Upon writing up the description of this species of Indonesian shrimp, Leiden University’s then BSc student Werner de Gier is unlikely to have thought twice before coming up with the name bagginsi, as in Frodo and Bilbo Baggins – the most famous hobbits from J. R. R.Tolkien’s The Lord of the Rings and The Hobbit.                             

News story by Mike Wehner via New York Post.

After all, what the researcher was looking at was a creature tiny enough to call another marine invertebrate – a tunicate – its snug home. Also, it had extremely hairy feet, a feature that would require for the identification key for all members of the species group to be updated.

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Find the study by Werner de Gier and Dr Charles Fransen of the Naturalis Biodiversity Center published in ZooKeys at: https://doi.org/10.3897/zookeys.765.25277.

 

The ‘secretive’ dogfish shark from Hawai’i (Squalus hawaiiensis)

 

Photo by Dr Toby S. Daly-Engel.

 

One might think that an animal as large as a shark – especially if it’s the only shark species found in the waters of the Hawaiian Archipelago – would’ve “told” all its “secrets” by now, but that wasn’t the case with what we now refer to as the Hawaiian Spurdog.

Long mistaken for a stray population of a dogfish shark species originally from Japan, it wasn’t before US scientists deployed a range of elaborate tools used in species identification that it became apparent there was a previously unknown to science, short-ranged endemic shark trying to find shelter in Hawai’i.

Sadly, while the species is being depleted as bycatch, it has also demonstrated the lowest rate of genetic diversity known in a shark population to date.

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Find the study by Dr Toby Daly-Engel, Florida Institute of Technology, Amber Koch, University of West Florida, Dr James Anderson, University of Hawaii at Mānoa, and Charles Cotton and Dean Grubbs, both affiliated with the Florida State University Coastal and Marine Laboratory published in ZooKeys at: https://doi.org/10.3897/zookeys.798.28375.

 

Happy Taxonomist Appreciation Day from Pensoft!

Let us conclude with the words of ecologists and entomologist Dr Terry McGlynn, who started the Taxonomist Appreciation Day tradition in 2013:

“Even if you’re working on a single-species system, or are a theoretician, the discoveries and methods of systematists are the basis of your work,” he once told the Consortium of European Taxonomic Facilities (CETAF). “We need active work on taxonomy and systematics if our work is going to progress, and if we are to apply our findings. Without taxonomists, entire fields wouldn’t exist. We’d be working in darkness”.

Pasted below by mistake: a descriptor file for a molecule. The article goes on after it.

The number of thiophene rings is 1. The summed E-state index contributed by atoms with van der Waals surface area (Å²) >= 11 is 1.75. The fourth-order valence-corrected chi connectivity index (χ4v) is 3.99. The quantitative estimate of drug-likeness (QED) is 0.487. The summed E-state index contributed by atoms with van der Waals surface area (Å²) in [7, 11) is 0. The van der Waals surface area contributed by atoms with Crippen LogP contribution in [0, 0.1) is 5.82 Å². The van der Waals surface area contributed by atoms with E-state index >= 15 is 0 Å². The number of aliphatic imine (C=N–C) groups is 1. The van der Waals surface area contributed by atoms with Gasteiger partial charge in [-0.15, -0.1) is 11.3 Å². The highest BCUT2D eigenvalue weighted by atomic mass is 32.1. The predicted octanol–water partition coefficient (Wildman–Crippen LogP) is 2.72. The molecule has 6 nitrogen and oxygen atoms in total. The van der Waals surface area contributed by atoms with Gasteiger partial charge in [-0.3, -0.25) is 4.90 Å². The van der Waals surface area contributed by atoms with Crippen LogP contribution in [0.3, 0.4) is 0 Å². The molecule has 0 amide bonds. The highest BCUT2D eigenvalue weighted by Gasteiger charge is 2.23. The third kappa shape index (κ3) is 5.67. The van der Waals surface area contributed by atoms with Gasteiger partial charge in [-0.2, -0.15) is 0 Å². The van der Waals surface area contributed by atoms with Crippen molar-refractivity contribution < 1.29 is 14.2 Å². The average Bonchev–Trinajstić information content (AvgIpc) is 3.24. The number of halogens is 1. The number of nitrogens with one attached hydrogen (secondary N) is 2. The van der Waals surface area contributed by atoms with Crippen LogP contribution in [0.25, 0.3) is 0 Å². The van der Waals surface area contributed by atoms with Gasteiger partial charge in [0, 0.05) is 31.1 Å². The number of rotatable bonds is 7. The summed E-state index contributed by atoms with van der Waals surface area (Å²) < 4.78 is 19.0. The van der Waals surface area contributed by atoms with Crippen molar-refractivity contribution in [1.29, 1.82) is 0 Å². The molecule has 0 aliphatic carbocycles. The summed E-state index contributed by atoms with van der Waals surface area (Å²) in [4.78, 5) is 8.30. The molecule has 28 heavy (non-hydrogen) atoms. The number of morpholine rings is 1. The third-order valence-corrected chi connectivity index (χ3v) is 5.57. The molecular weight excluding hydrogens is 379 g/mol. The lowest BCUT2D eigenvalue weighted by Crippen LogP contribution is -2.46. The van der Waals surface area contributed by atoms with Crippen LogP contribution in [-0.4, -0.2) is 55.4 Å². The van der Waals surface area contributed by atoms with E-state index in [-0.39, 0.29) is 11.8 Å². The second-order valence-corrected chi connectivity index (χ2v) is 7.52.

How many sharks, chimaeras, skates, and rays inhabit Mexico?

Worldwide, Mexico is well-known for a lot of things: its cuisine, tequila, mariachis, pyramids, and beaches, as well as being the country with the most Spanish-speaking residents (more than 120 million people).

In contrast, however, little is known for the country’s chondrichthyan fauna: a class of fishes containing the sharks, chimaeras, rays, and skates.

To fill the gap in the knowledge of the Mexican marine fauna, scientists from the Instituto Politécnico Nacional – Centro Interdisciplinario de Ciencias Marinas  (IPN-CICIMAR) conducted a multidisciplinary study on the extant species of the country’s Economic Exclusive Zone (EEZ) and, as a result, reported a total of 217 extant chondrichthyan species. Their findings are published in the open access journal ZooKeys.

In their updated taxonomic list, the team of Dr. José De La Cruz-Agüero, Dr. Jorge Guillermo Chollet-Villalpando, and Venezuelan graduate students Lorem González-González and Nicolás R. Ehemann report eight chimaeras, 111 sharks and 98 ray and skate species. These numbers equate to 18% of the world’s chondrichthyans.

Split between the Mexican coasts there are 92 species recorded from the Mexican Pacific and the Gulf of California, whereas 94 fishes are identified for the Gulf of Mexico and the Caribbean Sea. Additionally, 31 species are known from both coasts.

“The species richness will undoubtedly continue to increase, due to the current investigations in progress, as well as the exploration of deep-water fishing areas in the EEZ,” comment the scientists.

Considered to be primitive fishes, sharks, skates, chimaeras, and rays are believed to have been inhabiting the planet for the last 420-450 million years. To put it in perspective, the earliest evidence of our species – Homo sapiens – is pretty ‘young’ at 315,000 years.

Not only do these species are peculiar with their lack of a bony skeleton when compared to the more recently evolved fishes, but they also have an unusual digestive system, featuring a spiral valve, where the lower intestine is twisted like a corkscrew to increase the surface area. They don’t have a swimming bladder either. Further, there are about 650 extant species, whereas the known bony fishes are estimated to be over 35,000.